Conversion/Marriage Questions


#1

Good afternoon everyone,

I have a few questions that I am hoping you can answer for me. I did a search prior to posting but could not find any posts that matched my exact situation. I was raised Baptist but was never Baptized. I married in 2001 and was divorced in 2004. We were married in a Methodist Church because my former wife was Methodist.

Two years ago I finally met and married the love of my life. She was born and raised Catholic but has not actively practiced in several years. We were married in September in a Christian non-denominational ceremony. She was never married prior and neither of us have any children. How will the Catholic Church view our marriage? I am going to begin the RCIA this coming summer when the new classes form and begin. Am I going to be politely told that since I am divorced I am not welcome? Is it possible the church will never recognize our marriage?

Ironically, I attended a Catholic Military High-School. I attended Mass but did not participate because of my Baptist affiliation. (That was a long time ago, I am 36 now).

Thank you,

James


#2

Welcome, James. Congratulations on your decision to join the Church.
Please make an appointment to speak with the pastor the parish where you will be taking instruction; he can help guide you through the annulment process. You will have to have your first marriage investigated to determine if it was a valid marriage or not. This is not something that we on an internet forum can determine, so please take whatever advice you get here with a grain of salt. You will NEVER be told you are not welcome to join the Church, but you may have a heavy cross to bear if your first marriage is indeed found to be valid. Again, my only advice is to contact your pastor to set up a meeting as soon as possible to get the ball rolling on the annulment process.


#3

You were not free to marry her because you have a prior bond. She was not free to marry in a non-Catholic ceremony without dispensation. Your marriage is not valid at this time.

That’s wonderful! Welcome!

You are not going to be told you are not welcome. Of course you are welcome. There are some things that will have to be taken care of for your to enter the Church and her to resume the practice of the faith, and your marriage is one of them.

I would suggest not waiting until RCIA begins. Simply make an appointment with your pastor and discuss the situation. Your first marriage will have to be examined, it will either be a decree of nullity or perhaps a Petrine Privilege case since you are not baptized. It will also depend on whether or not your ex-wife was married before or not, that could simplify things if she was.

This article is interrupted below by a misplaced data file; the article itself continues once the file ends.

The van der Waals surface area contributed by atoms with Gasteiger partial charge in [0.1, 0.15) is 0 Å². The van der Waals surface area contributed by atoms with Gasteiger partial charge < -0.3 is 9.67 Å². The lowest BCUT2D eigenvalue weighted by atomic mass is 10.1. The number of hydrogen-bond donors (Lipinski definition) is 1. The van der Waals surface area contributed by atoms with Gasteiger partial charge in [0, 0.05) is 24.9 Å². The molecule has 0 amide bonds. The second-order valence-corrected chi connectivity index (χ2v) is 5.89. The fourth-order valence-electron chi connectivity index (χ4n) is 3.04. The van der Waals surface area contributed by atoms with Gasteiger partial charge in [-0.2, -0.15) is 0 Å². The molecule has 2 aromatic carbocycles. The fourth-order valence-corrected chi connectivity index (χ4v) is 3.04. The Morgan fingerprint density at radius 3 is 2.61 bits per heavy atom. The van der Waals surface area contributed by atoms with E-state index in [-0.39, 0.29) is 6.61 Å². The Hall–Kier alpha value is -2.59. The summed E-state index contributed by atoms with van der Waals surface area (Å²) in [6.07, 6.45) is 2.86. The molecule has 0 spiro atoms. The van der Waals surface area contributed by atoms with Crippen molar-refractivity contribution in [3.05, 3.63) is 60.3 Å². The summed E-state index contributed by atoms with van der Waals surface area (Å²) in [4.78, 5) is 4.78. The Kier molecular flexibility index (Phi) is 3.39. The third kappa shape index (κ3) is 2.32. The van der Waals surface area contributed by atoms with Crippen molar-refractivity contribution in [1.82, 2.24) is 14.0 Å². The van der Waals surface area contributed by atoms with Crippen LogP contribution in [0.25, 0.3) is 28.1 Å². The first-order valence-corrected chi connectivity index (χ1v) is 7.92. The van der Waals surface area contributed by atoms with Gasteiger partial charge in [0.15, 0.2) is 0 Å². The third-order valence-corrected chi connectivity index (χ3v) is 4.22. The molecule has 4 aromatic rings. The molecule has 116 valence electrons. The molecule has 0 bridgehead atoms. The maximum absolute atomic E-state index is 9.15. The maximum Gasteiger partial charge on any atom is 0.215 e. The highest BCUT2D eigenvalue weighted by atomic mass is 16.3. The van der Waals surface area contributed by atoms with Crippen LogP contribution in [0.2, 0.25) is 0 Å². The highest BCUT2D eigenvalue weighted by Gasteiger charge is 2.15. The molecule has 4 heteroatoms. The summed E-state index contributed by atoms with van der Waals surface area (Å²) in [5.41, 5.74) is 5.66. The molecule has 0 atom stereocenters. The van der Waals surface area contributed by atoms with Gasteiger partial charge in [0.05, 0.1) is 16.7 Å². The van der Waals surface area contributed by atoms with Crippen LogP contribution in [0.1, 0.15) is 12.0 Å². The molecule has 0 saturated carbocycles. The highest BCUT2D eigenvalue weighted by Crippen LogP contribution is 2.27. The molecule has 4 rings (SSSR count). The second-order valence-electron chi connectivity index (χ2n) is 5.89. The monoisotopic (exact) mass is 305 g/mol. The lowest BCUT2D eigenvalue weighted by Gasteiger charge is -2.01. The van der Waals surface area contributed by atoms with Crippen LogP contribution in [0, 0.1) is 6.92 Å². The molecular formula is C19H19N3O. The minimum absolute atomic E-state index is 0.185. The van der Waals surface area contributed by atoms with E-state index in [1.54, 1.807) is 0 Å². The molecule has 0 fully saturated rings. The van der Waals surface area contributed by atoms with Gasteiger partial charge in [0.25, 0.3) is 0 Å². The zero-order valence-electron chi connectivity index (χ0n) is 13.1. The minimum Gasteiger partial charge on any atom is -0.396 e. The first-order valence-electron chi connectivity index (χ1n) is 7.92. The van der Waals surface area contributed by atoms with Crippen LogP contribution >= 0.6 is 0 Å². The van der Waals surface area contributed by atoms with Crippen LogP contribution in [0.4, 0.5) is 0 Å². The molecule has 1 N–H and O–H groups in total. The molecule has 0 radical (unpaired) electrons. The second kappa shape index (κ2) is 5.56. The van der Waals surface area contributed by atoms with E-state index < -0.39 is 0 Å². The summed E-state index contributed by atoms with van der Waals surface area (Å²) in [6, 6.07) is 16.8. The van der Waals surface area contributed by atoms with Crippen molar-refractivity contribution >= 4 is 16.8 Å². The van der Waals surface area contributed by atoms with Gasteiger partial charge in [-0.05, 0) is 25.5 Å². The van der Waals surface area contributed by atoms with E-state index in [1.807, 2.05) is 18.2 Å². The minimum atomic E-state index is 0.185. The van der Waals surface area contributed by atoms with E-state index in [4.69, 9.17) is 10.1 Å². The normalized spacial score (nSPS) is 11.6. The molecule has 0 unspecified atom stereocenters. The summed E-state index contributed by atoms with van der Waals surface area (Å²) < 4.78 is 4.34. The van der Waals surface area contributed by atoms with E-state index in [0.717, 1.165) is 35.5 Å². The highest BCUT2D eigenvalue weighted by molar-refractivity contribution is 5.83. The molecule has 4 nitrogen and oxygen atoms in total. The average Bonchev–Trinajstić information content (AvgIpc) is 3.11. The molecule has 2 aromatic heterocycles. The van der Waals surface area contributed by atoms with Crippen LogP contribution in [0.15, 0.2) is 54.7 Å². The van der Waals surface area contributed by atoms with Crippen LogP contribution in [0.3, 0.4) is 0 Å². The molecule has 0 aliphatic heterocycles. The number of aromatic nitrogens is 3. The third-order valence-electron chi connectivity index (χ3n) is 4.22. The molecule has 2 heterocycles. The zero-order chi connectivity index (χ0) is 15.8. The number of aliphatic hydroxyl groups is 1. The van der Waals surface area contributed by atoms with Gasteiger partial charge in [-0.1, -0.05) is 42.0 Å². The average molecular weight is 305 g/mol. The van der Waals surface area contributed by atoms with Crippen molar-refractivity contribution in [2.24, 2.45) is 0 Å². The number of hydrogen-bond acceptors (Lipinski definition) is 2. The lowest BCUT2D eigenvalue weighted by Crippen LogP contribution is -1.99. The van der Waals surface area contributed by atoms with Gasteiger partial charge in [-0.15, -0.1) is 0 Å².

If and when your first marriage is dealt with, then your current marriage can be made valid in the Catholic Church.

Again, I urge you to not wait but to get your marriage situation sorted out now rather than later. Don’t be afraid, just take it one step at a time.


#4

Unfortunately, when the marriage tribunal examines your case, it is very possible that they will determine that your first marriage was, in fact, valid. Consequently, the Church would not “recognize” your current marriage - it will be considered invalid.

1ke:

You are not going to be told you are not welcome. Of course you are welcome.

If the tribunal rules that the OP’s first marriage was valid and that his current marriage is invalid, I bet he won’t be feeling so welcome.

I urge you to not wait but to get your marriage situation sorted out now rather than later.

Agreed. The longer you wait, memories will fade and willing, co-operative witnesses will be harder to locate. Your chances of success will be greater the sooner you get the ball rolling.


#5

Thank you for your quick responses. I contacted the Pastor this afternoon and requested a sit down at his convenience. I will keep this post bookmarked and will post the prognosis and eventual outcome. Everyone that I have spoken with has a varied opinion of my situation. It is very difficult to discern to say the least. Half of my family is Irish Catholic and half is Irish Protestant. 75% of my co-workers are Irish Catholics (Law Enforcement). I pray for a favorable outcome but that is God’s will and I will respect whatever decision our local Diocese determines.

Thank you again!

Jamez


#6

Keep in mind that Christmas is a very busy week for priests, so you may not end up getting to talk to him until after the new year.


#7

If you were have never been baptized, your former marriage is non-sacramental and may be dissolved by either Pauline or Petrine Privilege. Such cases are common in RCIA. I am not an expert on this, but your pastor should be able to ascertain this for you rather quickly - after the Christmas rush and he has a chance to catch his breath.


#8

If his first wife was baptized, only the Petrine Privilege would apply - and that only if she (the baptized party) was not the primary cause of the marriage breakdown. From what I have read, tribunals will often recommend that the petitioner pursue a formal nullity trial instead because of the specific requirements of the Petrine Privilege.


#9

When I ran RCIA for our parish, a few years back, it was recommended that we pursue the Petrine whenever possible. It was quicker and simpler than a formal nullity proceedings.


#10

The local parish Priest contacted me today while he is on retreat to let me know that he will meet with me next week. I didn’t expect to hear from him at all until next week since I knew he was on retreat. That’s pretty awesome. I will update the thread after I meet with him.

Jamez


#11

DISCLAIMER: The views and opinions expressed in these forums do not necessarily reflect those of Catholic Answers. For official apologetics resources please visit www.catholic.com.